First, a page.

This Fall, classes will concentrate on refining the principles of alignment to more sweetly and deeply appreciate your own inner light.

Join us any Tuesday night on a drop-in basis at William Penn House — bring a friend for a delightful all levels experience.

It’s not too late to join the Willow Street Fall session — Saturdays at 8:30 level II or, if you need a gentler practice, including a therapeutic focus, try the noon Gentle/Therapeutics class.  Drop-ins always welcome.

October Serenity Saturday (October 17th, 3-5pm) is just around the corner.  Sign up early to get the Capitol Hill Yoga early bird discount!

Starting to plan the holidays?  If you’ll be in town, make sure to plan to join me for the 7th Annual Thanksgiving Day Fundraiser for Oxfam, which will again be at Willow Street in Takoma Park Thanksgiving morning.  It is a great way to start the day and bring a focus of gratitude to this day of abundance.  As always, in or out of town guests, friends, and family welcome whatever their experience level.

For the Wednesday night practice, October’s charity will be the Whitman-Walker Clinic to honor its work in providing health care in some of DC’s neediest communities and to help send energy for universal health care.  I’ve decided that I have so much fun with these practices that in addition to donating all the proceeds, I will donate to attend too!

As always, feel free to email me with questions, comments, suggestions, or just to be in touch.

Info on all classes and workshops at www.rosegardenyoga.com.

Peace and light,

Elizabeth

Lentil, Barley, Mushroom Soup/Stew (and honoring the seasons)

On Friday night, when the cool rain was falling, I looked into the cupboard to see what I had to make for dinner.  I had some pearl barley, some mushrooms that were a bit withered, a celery heart (mostly leaves), and a few carrots.  I threw in an onion, a couple of cloves of garlic, a bay leaf, and one chili pepper, and there were the ingredients for a hearty, delicious meal.

Mince the garlic and onions, dice the celery, and slice the carrot into rounds.  Saute in olive oil in a pressure cooker (ideal for making legumes and winter soups with a minimum of cooking fuel) or a soup pot.  Add the lentils (brown lentils are best for this; do not use red lentils as they will fall apart) and barley until coated.  Add the bay leaf and chili (pepper optional; slice thinly for more heat; leave whole only for a touch of flavor).  Add a little salt.  Add water (5 to 2 ratio water to lentils/barley will make a thick stew-like porridge; add more water for the consistency of  soup).  Add diced mushrooms.  I used crimini mushrooms.  Shitake would work well.  You could also use dried mushrooms (just pre-soak and then use the soaking water, strained to remove sediment, as part of the liquid).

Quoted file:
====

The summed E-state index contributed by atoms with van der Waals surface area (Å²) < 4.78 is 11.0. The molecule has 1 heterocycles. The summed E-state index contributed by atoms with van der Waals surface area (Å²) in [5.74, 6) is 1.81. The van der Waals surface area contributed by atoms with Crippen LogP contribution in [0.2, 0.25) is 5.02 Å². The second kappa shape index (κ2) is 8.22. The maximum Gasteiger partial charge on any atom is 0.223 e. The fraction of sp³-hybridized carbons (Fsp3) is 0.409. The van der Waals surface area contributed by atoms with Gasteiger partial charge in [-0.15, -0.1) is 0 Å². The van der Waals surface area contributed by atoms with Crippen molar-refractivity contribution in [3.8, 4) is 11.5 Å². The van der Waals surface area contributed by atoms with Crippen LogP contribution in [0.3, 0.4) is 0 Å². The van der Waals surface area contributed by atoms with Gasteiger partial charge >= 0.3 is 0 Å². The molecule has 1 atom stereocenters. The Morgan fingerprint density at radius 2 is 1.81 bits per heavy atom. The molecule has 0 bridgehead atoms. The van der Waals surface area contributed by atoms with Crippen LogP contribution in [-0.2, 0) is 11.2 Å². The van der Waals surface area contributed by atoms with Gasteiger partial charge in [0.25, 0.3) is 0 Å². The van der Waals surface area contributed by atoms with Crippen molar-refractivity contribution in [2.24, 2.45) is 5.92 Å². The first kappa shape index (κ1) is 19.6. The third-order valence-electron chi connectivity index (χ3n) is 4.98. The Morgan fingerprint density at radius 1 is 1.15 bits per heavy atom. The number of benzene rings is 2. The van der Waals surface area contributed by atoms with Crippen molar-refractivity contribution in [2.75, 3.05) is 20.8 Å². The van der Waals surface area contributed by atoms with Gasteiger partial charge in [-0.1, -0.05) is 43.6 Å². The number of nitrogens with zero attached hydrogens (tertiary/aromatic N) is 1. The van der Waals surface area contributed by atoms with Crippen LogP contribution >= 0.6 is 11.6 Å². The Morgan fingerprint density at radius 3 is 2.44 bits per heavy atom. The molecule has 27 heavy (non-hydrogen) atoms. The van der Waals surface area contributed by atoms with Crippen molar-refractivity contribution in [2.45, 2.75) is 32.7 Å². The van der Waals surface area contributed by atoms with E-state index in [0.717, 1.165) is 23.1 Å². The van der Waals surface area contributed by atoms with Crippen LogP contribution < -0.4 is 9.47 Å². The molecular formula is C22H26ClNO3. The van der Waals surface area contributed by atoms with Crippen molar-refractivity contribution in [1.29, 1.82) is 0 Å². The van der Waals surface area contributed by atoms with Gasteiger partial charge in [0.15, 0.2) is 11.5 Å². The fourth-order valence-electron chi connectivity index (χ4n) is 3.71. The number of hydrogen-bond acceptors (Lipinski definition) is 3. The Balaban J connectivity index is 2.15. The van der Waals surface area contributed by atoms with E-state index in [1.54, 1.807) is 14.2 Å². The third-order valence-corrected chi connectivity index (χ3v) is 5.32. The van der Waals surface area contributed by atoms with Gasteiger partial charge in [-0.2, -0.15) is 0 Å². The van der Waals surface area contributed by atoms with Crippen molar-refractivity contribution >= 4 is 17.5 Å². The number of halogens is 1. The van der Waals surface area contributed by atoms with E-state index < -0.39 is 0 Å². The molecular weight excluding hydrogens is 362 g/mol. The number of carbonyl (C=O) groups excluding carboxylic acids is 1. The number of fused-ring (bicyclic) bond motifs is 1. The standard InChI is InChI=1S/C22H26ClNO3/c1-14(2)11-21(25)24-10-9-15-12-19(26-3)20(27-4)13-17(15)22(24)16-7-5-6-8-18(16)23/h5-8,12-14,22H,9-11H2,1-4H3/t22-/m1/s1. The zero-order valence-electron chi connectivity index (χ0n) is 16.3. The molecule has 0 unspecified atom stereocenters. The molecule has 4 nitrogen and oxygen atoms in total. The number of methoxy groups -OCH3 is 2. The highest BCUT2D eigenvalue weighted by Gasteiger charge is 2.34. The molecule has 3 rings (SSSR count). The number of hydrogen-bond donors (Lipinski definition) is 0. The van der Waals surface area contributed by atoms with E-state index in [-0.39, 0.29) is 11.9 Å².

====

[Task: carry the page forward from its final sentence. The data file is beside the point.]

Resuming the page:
If using a pressure cooker, bring to full pressure, then lower heat and cook for 25 minutes at full pressure.  Turn off heat and let sit for 10-15 minutes allowing pressure to release naturally.  If cooking on stove, bring to boil, stir, lower to a simmer, and then cook until tender, stirring periodically (will probably take 1 1/2 hours).

When I sat down to eat this healthy, inexpensive, warming meal, I felt full gratitude, not only for having plenty to eat, but for the ability to enjoy the change of seasons, to know to change my diet and my rhythms to make the most of the shifting of light and temperature to bring greatest delight.

On Saturday, I diced some roasted eggplant and stirred it in to have a different taste when I reheated the soup.  Chopping up some tender greens (chard or spinach) when reheating to serve also is a wonderful way to tranform the soup for a second time serving.

Enjoy.

Fall Session Theme–Inner Light

This morning, when I called weather, the meteorologist announced that sunrise is at 7am, sunset at 6:58pm.  As the nights grow longer than the days, it is a wonderful time to become more introspective, to use the principles of alignment to focus mind and body so that we are drawn ever more sweetly to our inner light.

In my classes this Fall, I will be emphasizing how we can use the Anusara principles of alignment to help continuously refine and focus our attention on our own and unifying sense of spirit.